60% of GDS staff contracts to expire within 12 months of general election

Almost 60% of employees at the Government Digital Service (GDS) could be gone within 12 months of next year’s general election

Almost 60% of employees at the Government Digital Service (GDS) could be gone within 12 months of next year’s general election, presenting a huge risk to the next government’s digital plans.

Out of 301 employees at GDS, 176 are on fixed-term contracts, all of which are due to terminate within 12 months of a new administration taking power, according to a freedom of information request by Computer Weekly.

If a new government comes into power next May, it could decide not to renew the remaining contracts as they expire; equally, if those employees don’t agree with new policies set out, they could choose to leave at their end of their contract period.

In July, GDS said a skills shortage is one of the biggest risks to its success. Its Business Plan for 2014/15 said a lack of skills is the biggest concern affecting its ability to deliver more than £1.4bn of annual savings across Whitehall.

The difficulty of recruiting and retaining staff with suitable digital skills was raised frequently as a risk to many of the team’s key objectives, along with a reduced budget, making it harder to find the employees it needs.

As of 30 June 2014 there were 176 staff at GDS employed on fixed-term contracts and a further 125 staff on conventional non-fixed term employment contracts. Those on fixed-term contracts ranged from one to five years, with two being the most popular with 103 people on a two year fixed-term contracts.

Of the 176 employees, eight contracts will come to an end in the second quarter of 2014 to 2015, which is between July and September 2014. As the quarters go on over the next couple of years, more contracts will drop off, with around 20 contracts coming to an end each quarter at the beginning of the government’s financial year 2015 to 2016. This peaks in the fourth quarter of  2015 to 2016 with 56 contracts coming to an end.

Mike Bracken, the executive director of digital in the Cabinet Office said on Twitter that GDS contracts are “a rolling renewal programme based on performance, skills and needs. As it should be”.

The Cabinet Office agreed, stating: “The Government Digital Service is committed to ensuring digital services meet user needs. The use of different  contracts and agile methodologies gives us the flexibility to do this and delivers value for money for the taxpayer.”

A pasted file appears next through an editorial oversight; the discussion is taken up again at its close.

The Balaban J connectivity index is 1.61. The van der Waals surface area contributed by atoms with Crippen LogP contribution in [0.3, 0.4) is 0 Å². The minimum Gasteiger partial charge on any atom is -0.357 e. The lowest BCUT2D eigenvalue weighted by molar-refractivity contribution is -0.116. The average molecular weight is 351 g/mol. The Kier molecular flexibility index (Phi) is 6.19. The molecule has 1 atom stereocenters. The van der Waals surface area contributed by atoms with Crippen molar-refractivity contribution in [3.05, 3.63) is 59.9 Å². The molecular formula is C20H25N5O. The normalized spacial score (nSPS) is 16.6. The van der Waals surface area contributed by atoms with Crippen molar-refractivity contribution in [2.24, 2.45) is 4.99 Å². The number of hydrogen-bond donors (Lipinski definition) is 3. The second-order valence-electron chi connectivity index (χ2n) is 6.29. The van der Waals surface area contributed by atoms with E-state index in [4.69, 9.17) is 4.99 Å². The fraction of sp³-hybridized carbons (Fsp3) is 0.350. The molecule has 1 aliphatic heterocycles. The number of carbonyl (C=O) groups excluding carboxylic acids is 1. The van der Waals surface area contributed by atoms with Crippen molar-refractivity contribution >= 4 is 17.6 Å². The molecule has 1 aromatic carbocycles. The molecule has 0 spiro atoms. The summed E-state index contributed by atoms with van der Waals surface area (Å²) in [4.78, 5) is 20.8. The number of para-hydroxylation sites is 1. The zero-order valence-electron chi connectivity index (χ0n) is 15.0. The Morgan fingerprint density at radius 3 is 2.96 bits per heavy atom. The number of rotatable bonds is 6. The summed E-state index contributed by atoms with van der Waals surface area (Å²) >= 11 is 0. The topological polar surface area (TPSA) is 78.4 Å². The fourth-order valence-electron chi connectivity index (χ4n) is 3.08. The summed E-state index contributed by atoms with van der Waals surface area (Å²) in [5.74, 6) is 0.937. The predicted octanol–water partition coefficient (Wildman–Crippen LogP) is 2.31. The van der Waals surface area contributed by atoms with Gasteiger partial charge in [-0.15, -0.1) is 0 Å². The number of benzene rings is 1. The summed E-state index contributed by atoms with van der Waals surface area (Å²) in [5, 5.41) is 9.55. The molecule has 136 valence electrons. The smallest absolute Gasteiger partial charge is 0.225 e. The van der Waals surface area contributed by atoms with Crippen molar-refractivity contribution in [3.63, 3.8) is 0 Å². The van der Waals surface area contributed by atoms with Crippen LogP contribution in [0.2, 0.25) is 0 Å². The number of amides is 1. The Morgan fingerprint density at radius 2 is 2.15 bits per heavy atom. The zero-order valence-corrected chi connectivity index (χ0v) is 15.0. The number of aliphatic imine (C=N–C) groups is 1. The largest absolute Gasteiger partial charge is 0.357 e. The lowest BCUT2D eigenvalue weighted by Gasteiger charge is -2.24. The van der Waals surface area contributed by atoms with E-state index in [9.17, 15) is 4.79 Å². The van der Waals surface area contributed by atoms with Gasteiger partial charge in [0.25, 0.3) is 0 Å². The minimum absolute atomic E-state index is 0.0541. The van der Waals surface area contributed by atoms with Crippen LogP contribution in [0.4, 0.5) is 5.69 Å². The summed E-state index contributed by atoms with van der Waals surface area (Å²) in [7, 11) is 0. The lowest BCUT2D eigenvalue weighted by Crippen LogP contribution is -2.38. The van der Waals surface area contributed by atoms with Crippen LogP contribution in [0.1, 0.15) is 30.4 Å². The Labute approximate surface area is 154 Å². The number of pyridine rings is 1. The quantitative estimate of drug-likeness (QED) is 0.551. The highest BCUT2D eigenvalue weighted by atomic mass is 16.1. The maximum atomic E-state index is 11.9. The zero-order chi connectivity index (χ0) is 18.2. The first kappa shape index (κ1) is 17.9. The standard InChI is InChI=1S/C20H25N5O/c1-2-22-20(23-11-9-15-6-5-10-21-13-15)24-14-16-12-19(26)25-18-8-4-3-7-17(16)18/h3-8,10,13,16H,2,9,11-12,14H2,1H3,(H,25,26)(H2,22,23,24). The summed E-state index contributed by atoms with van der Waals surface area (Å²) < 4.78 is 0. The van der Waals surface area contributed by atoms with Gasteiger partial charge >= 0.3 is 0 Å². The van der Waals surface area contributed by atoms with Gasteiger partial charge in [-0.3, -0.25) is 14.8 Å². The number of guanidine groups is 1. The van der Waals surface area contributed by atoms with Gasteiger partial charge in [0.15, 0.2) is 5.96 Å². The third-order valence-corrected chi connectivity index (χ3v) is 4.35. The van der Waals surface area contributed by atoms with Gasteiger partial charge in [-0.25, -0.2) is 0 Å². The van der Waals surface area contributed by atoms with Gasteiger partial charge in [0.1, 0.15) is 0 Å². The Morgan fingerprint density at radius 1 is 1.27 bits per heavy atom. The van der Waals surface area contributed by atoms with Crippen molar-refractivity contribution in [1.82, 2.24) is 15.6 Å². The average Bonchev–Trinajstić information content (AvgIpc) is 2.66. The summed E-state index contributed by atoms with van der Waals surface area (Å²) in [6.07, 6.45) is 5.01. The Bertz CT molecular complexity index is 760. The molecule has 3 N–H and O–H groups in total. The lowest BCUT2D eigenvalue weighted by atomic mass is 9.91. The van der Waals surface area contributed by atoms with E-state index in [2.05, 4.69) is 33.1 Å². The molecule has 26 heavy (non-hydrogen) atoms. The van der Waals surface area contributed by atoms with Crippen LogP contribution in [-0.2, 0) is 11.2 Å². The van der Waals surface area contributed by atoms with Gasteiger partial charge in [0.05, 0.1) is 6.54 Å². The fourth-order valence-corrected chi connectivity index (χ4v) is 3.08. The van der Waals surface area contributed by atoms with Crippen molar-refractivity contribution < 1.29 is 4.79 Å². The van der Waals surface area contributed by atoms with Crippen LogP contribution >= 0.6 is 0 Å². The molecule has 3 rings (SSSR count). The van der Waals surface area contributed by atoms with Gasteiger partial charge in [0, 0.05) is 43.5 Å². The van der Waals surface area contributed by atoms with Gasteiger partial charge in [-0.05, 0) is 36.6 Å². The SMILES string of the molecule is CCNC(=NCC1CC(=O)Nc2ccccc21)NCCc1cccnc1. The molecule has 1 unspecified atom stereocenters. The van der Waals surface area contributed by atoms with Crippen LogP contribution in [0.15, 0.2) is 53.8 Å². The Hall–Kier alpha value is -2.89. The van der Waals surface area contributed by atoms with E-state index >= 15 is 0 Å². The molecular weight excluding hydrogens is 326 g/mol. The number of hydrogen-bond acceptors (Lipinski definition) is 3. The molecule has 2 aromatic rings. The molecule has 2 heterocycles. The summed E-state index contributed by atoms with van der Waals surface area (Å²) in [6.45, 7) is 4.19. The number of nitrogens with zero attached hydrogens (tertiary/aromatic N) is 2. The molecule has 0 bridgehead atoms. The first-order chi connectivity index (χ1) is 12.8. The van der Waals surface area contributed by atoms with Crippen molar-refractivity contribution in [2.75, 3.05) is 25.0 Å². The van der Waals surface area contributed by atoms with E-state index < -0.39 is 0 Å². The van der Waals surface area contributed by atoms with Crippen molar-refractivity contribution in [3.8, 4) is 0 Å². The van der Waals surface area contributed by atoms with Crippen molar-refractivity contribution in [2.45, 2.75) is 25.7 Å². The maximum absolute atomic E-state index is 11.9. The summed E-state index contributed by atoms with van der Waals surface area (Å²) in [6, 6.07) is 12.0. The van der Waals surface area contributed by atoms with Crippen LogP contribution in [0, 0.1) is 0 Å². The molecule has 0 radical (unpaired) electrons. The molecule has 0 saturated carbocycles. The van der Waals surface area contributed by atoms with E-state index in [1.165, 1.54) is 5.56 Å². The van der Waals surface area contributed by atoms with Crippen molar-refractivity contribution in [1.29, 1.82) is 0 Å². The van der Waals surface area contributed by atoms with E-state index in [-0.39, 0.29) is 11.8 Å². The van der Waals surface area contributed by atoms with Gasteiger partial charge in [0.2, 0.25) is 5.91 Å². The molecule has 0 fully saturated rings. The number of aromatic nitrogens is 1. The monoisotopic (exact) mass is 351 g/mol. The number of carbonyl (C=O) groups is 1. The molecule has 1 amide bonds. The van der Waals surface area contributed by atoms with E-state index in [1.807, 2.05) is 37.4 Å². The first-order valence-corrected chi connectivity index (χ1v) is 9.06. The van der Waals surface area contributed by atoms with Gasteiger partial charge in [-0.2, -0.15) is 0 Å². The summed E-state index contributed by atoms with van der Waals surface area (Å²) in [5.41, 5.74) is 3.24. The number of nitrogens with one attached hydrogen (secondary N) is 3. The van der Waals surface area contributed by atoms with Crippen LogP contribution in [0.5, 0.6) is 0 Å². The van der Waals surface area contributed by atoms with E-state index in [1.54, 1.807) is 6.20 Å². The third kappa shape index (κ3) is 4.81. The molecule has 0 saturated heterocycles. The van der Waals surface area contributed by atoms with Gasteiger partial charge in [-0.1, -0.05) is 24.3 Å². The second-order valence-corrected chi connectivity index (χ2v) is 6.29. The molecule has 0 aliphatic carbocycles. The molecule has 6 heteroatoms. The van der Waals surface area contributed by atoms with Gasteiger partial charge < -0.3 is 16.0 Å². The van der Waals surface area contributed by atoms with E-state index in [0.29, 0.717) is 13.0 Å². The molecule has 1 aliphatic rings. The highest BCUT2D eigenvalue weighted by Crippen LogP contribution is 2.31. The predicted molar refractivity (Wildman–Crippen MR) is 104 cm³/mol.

Labour and GDS

In the lead-up to the 2015 general election, Labour has been conducting a digital review into how digital technologies can help to improve public services and government.

Off the back of the party’s Digital Government Review, some observers have questioned Labour’s commitment to keeping GDS.

While Chi Onwurah, Labour's shadow minister for digital government has said the review is not a review of GDS, but a review of digital government. It is clear that GDS will closely scrutinised by the party ahead of the election.  

According to Onwurah, Labour's main criticism of the Coalition's digital policy is that it is too focused on cutting costs. She said Labour wants digital government to be more "progressive", and focused on enabling citizens, rather just cutting costs.

GDS and the rest of Whitehall

GDS is a year and a half into a two-year project to move 25 of the most used government services online. The current government has calculated that on average an online public service is 20 times cheaper than a phone transaction, 30 times cheaper than by post and 50 times cheaper than face to face. 

It also claims that digitising public services will make cumulative savings of £1.2bn in this parliament, rising to an estimated £1.7bn a year after 2015.

The ambitious project kicked off in January 2013, allowing 400 working days to complete the transformation of 25 services from visa applications to benefit claims, which were identified as the first “exemplars” to be redeveloped. By the end of the 400-day period, the 25 exemplars should be live or in the last stage of public testing. 

After this point, however, the work of GDS will not be finished and will still continue to encourage the rest of Whitehall to follow in the exemplar footsteps, by attempting to digitise other services that are not in the top 25 as decided by government.  

Other departments have also gone at it alone in building up their digital skills to complement GDS, but the service has always been the driving force behind the digital by default agenda.

The Driver and Vehicle Licensing Agency (DVLA) is one such department that is making strides with digital services through renewing tax online, abolishing the paper tax disc and other digital services. After working closely with GDS, the DVLA began its own project to create the option to renew a tax disc online, which is now in beta testing mode.

Meanwhile the Department of Energy and Climate Change (DECC) is also adopting methods recommended by GDS, by moving away from a single IT supplier approach to a new multi-sourcing model. 


*This story has been updated 13 August 2014 to include Mike Bracken's comments and the statement from the Cabinet Office

Read more on IT for government and public sector